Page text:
In 2009, in the Journal of Strength and Conditioning Research a study was published on the relationship between an athlete’s max squat strength and their sprint speed over five, ten and forty yards.
The purpose of the investigation was to clarify the significance of strength, specifically maximum multi-joint functional strength (the squat), in the topmost performance of sprint velocity. Previously, many studies had looked at strength correlations but typically only from single joint (leg extension) isolated exercises or isometric (static hold) contractions, and these investigations only found a small relationship between strength and sprint speed.
It appears that a free weight multi-joint structural measure of strength has a more significant predictive capability in terms of sprinting ability, which is not surprising since the ‘triple extension’ (extension of ankle, knee and hip, simultaneously) in squat is also the predominant movement in sprinting.
In this study, however, the squat was measured as a 1RM (repetition maximum) compared to their bodyweight. 1RM simply means the weight that the athlete can only lift for a maximum of 1 rep. If they could do 2 (or more) it would not be classed as a 1RM and wouldn’t represent their maximum weight. Then, this is shown relative to bodyweight by dividing the 1RM weight by bodyweight, such as 1RM/BW. For example, if I weighed 80kg and I could squat 140kg the max score would be 140/80 = 1.75, or 75% above bodyweight.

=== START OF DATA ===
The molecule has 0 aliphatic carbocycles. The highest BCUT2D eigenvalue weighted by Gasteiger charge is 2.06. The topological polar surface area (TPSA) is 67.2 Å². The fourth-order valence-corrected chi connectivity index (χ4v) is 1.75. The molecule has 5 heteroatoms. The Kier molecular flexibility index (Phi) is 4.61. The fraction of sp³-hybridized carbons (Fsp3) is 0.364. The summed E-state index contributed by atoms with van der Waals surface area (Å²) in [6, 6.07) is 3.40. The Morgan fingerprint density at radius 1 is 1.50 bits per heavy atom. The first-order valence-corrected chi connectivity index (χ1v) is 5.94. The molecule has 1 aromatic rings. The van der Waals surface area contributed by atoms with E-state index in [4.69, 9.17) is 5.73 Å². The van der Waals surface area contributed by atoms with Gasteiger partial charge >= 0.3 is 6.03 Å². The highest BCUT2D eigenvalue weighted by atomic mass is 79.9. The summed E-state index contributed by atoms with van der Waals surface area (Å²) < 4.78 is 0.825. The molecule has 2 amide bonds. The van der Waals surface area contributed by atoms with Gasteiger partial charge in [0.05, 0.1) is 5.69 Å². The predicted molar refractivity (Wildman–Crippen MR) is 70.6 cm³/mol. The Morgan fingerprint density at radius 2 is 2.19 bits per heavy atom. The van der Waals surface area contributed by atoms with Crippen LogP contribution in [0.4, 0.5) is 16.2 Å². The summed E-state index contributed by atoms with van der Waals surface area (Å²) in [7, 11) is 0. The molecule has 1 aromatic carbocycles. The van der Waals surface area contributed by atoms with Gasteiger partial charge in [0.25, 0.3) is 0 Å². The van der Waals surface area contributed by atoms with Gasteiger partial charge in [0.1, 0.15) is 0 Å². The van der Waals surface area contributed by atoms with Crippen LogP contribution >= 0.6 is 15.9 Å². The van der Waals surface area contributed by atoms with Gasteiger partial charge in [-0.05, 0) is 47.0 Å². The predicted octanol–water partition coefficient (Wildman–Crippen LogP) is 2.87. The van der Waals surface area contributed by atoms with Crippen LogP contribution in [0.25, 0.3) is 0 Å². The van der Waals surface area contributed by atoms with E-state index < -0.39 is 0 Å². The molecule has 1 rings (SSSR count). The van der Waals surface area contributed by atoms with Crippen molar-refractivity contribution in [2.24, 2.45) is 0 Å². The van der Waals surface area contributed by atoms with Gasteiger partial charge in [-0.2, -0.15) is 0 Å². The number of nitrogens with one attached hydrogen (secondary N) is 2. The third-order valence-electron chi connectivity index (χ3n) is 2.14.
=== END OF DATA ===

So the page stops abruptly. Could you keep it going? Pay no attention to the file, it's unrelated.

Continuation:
After measuring max squat strength of the athletes they then measured their sprint times over 5, 10 and 40 yards. They found a strong correlation between max squat strength and the sprint times at both the 10 and 40 yards but the 5 yards while being faster was not statistically significant. Being such a short distance I’d be surprised if anything was statistically significant in difference. Then, they divided the subjects into those who squatted 210% of their bodyweight or more (1RM/BW = 2.1+) and those who could squat 190% or less (1.9-). With this division the results were very clear that the subjects in the stronger group of squats had very statistically significant lower sprint times at 10 and 40 yards in comparison with those in the weaker squat group. This provides additional evidence of the importance of maximal squat strength relative to bodyweight concerning sprinting capabilities in competitive athletes.
RELATIONSHIP BETWEEN MAXIMAL SQUAT STRENGTH AND FIVE, TEN, AND FORTY YARD SPRINT TIMES
J Strength Cond Res 23 (6): 1633-1636, 2009.